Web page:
vineri, 22 octombrie 2010

Wild Minds- What animals really think

The fascination with different intelligent beings is something that grasps the imagination and attention of scientists all over. but who are we to say how intelligent beings must look or behave like?

Marc Hauser's book is an intriguing way of asserting this question. First it surprised me that we have such an anthropomorphic way in which to explain animal behavior. Apart from saying that animals can be jolly or sad I haven't attributed them with many emotions, but apparently other scientist have tried to explain animal behavior using terminology and concepts applicable only to humans. Like the author says, maybe some of the modalities by which we think we test animal intelligence aren't fit for what pressures nature has put on the evolution of those animals. For instance chimpanzees and orangutans seem to recognize themselves in the mirror, but gorillas seem not to care. We tend to take this as an sign of self-awareness, but maybe the animals don't obtain an advantage by recognizing themselves in the mirror, in the arms race of evolution. So then, it seems that our methods are the ones that aren't measuring the right concepts, the ones that would appear in our mind eye as signs of intelligent thought, or processing.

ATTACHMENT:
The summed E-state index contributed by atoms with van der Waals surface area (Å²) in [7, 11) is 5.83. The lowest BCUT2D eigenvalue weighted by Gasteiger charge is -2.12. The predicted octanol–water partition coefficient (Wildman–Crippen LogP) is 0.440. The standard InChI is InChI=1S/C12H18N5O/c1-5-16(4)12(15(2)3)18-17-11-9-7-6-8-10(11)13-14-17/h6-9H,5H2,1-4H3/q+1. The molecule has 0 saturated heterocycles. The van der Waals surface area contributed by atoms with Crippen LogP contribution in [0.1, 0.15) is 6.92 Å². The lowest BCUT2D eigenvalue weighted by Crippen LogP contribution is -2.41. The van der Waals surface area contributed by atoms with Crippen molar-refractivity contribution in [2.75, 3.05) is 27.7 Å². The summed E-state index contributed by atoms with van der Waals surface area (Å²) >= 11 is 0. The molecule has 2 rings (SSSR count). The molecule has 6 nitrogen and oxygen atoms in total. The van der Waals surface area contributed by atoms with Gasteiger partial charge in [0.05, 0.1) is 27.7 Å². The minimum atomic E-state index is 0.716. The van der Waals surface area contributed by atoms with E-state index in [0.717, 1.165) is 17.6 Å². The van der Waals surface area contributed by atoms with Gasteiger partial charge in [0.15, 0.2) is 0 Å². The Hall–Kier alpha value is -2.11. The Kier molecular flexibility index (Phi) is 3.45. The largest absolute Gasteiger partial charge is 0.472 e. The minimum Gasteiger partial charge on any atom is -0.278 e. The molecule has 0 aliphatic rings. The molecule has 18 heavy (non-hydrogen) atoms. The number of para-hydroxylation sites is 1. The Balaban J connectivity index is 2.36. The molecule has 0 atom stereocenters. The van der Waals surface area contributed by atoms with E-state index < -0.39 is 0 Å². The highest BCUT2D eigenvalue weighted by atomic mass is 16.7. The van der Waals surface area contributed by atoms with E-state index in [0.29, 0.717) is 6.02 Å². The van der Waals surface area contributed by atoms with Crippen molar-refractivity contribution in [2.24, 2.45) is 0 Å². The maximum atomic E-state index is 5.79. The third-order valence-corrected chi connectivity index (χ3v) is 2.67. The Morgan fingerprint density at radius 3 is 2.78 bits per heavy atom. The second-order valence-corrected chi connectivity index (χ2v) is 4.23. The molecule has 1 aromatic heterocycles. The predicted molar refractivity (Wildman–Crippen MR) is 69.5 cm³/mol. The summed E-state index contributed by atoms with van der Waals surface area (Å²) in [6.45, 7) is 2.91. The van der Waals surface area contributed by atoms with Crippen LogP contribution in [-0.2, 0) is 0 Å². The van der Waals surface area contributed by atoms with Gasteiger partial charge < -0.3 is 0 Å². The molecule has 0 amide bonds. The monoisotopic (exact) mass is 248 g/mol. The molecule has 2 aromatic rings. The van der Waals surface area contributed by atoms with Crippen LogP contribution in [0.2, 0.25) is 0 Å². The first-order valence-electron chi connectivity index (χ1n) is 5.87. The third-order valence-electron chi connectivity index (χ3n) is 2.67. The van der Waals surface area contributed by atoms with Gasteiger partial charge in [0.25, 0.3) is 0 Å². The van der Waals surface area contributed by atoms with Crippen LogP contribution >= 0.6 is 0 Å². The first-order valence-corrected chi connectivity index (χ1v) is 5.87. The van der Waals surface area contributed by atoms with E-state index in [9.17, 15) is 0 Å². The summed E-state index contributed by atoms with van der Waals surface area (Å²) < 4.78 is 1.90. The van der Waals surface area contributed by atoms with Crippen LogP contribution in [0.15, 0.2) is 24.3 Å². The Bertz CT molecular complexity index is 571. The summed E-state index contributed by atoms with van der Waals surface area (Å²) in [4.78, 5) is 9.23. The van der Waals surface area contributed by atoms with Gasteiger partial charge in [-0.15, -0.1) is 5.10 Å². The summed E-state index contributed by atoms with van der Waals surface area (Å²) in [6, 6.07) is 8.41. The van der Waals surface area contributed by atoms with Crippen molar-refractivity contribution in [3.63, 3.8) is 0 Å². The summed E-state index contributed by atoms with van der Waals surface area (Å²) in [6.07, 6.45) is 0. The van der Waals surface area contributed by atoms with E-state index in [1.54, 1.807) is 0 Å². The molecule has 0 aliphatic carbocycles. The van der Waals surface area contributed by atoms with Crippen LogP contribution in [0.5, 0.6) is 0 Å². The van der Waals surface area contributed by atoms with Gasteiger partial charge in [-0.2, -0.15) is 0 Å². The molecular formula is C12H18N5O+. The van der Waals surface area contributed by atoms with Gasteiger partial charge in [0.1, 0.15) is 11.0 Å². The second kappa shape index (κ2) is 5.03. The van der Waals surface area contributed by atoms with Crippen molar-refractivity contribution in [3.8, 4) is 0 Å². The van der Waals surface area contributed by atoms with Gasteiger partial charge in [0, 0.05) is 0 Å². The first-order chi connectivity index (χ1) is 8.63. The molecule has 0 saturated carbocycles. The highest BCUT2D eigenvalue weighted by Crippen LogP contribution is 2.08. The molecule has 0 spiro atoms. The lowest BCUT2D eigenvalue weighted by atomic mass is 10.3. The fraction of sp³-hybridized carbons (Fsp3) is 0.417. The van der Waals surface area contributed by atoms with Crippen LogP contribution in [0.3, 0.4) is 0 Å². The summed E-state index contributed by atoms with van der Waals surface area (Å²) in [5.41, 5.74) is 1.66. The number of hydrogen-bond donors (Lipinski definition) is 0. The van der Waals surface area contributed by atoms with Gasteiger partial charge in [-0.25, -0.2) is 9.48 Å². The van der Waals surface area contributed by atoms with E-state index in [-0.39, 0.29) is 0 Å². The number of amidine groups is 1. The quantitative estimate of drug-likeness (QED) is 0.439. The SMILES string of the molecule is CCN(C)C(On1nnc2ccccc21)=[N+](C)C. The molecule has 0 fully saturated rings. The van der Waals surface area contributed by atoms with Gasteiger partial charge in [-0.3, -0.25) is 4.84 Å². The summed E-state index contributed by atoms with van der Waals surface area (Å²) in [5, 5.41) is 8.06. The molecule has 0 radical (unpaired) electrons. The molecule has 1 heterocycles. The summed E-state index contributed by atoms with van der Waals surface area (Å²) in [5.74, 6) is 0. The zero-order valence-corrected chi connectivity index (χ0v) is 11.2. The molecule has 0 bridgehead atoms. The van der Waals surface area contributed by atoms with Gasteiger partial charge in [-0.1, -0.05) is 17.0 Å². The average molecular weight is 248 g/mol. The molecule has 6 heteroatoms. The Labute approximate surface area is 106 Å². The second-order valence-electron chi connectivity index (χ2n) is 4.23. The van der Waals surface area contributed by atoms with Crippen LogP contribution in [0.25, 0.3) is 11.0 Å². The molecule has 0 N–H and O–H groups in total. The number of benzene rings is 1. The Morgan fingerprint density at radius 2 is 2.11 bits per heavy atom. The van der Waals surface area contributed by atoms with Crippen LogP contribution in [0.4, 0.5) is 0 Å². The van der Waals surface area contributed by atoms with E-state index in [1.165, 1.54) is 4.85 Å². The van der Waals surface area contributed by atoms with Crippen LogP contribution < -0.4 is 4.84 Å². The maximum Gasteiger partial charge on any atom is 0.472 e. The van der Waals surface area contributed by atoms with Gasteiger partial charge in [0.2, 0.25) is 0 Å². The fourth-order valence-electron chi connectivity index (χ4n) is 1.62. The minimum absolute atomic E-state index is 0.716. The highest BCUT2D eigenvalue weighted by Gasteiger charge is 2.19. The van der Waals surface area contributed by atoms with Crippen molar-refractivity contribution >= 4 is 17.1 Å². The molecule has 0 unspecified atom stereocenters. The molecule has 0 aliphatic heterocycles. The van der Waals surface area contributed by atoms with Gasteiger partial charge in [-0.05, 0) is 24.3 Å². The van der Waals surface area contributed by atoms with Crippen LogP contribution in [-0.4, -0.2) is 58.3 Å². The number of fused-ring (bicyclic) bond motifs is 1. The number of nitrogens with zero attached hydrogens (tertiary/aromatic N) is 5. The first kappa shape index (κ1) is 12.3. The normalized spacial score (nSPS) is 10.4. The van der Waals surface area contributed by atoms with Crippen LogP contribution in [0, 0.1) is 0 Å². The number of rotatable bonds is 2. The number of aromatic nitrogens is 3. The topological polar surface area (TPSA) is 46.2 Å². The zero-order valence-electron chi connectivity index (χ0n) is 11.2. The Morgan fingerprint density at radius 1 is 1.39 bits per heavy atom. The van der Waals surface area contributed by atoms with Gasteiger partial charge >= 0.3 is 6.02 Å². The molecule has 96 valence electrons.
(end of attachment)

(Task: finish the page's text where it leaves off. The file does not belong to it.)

The author provides an array of examples when experimental work has shed light on processing or feelings we tend to see as landmarks of the human race. For example, problem solving and the capacity to inhibit an initial impulse in order to get to the right solution seem to be present in humans, rhesus macaques and in some chimpanzees. It is interesting to see the experimental conditions and the research questions addressed in order to test some hypothesis. It i in a way a limitation of our human way of reasoning, or so it seemed to me. For instance we put the question of altruism to the test, but we must exclude the potentianlity that the anmswer given by the tested animals represented an response to something totally different.

Marc Hauser carefully brings the attention to all of these details and addresses new questions for those which search understanding in the way animals process information or react to the environment and the question natural selection puts on them.

I Enjoyed having a glimpse into the field of comparative psychology, animal ethology and bioethics, the main fields which seem to draw knowledge from experimental work done on animals.

I can't wait to have a pet to try to entail some experiments on it...

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